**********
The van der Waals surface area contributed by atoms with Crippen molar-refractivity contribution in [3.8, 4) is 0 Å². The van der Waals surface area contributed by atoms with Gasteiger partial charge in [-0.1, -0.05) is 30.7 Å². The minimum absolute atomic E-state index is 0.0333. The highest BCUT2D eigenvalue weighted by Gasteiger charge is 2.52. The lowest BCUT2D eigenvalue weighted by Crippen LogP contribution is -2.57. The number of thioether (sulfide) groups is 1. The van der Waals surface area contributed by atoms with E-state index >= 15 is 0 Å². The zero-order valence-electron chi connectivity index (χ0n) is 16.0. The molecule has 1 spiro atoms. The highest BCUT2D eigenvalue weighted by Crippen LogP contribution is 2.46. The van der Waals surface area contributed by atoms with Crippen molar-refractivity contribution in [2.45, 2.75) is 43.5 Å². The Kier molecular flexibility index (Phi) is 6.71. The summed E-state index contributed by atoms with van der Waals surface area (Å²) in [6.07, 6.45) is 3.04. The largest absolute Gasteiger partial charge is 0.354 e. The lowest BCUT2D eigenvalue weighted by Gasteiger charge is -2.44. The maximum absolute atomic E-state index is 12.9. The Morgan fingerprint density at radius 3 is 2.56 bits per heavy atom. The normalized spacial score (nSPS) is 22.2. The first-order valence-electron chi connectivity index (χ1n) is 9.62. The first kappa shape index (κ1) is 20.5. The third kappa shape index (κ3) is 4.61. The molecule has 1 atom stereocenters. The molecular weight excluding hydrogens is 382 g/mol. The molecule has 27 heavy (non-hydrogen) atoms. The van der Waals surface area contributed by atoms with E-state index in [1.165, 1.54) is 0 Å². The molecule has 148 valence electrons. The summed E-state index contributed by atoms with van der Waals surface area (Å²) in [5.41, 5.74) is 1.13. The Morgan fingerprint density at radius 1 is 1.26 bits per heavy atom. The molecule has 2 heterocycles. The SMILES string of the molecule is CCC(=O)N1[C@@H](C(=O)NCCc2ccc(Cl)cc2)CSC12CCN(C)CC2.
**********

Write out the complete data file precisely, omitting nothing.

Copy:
The van der Waals surface area contributed by atoms with Crippen molar-refractivity contribution in [3.8, 4) is 0 Å². The van der Waals surface area contributed by atoms with Gasteiger partial charge in [-0.1, -0.05) is 30.7 Å². The minimum absolute atomic E-state index is 0.0333. The highest BCUT2D eigenvalue weighted by Gasteiger charge is 2.52. The lowest BCUT2D eigenvalue weighted by Crippen LogP contribution is -2.57. The number of thioether (sulfide) groups is 1. The van der Waals surface area contributed by atoms with E-state index >= 15 is 0 Å². The zero-order valence-electron chi connectivity index (χ0n) is 16.0. The molecule has 1 spiro atoms. The highest BCUT2D eigenvalue weighted by Crippen LogP contribution is 2.46. The van der Waals surface area contributed by atoms with Crippen molar-refractivity contribution in [2.45, 2.75) is 43.5 Å². The Kier molecular flexibility index (Phi) is 6.71. The summed E-state index contributed by atoms with van der Waals surface area (Å²) in [6.07, 6.45) is 3.04. The largest absolute Gasteiger partial charge is 0.354 e. The lowest BCUT2D eigenvalue weighted by Gasteiger charge is -2.44. The maximum absolute atomic E-state index is 12.9. The Morgan fingerprint density at radius 3 is 2.56 bits per heavy atom. The normalized spacial score (nSPS) is 22.2. The first-order valence-electron chi connectivity index (χ1n) is 9.62. The first kappa shape index (κ1) is 20.5. The third kappa shape index (κ3) is 4.61. The molecule has 1 atom stereocenters. The molecular weight excluding hydrogens is 382 g/mol. The molecule has 27 heavy (non-hydrogen) atoms. The van der Waals surface area contributed by atoms with E-state index in [1.165, 1.54) is 0 Å². The molecule has 148 valence electrons. The summed E-state index contributed by atoms with van der Waals surface area (Å²) in [5.41, 5.74) is 1.13. The Morgan fingerprint density at radius 1 is 1.26 bits per heavy atom. The molecule has 2 heterocycles. The SMILES string of the molecule is CCC(=O)N1[C@@H](C(=O)NCCc2ccc(Cl)cc2)CSC12CCN(C)CC2.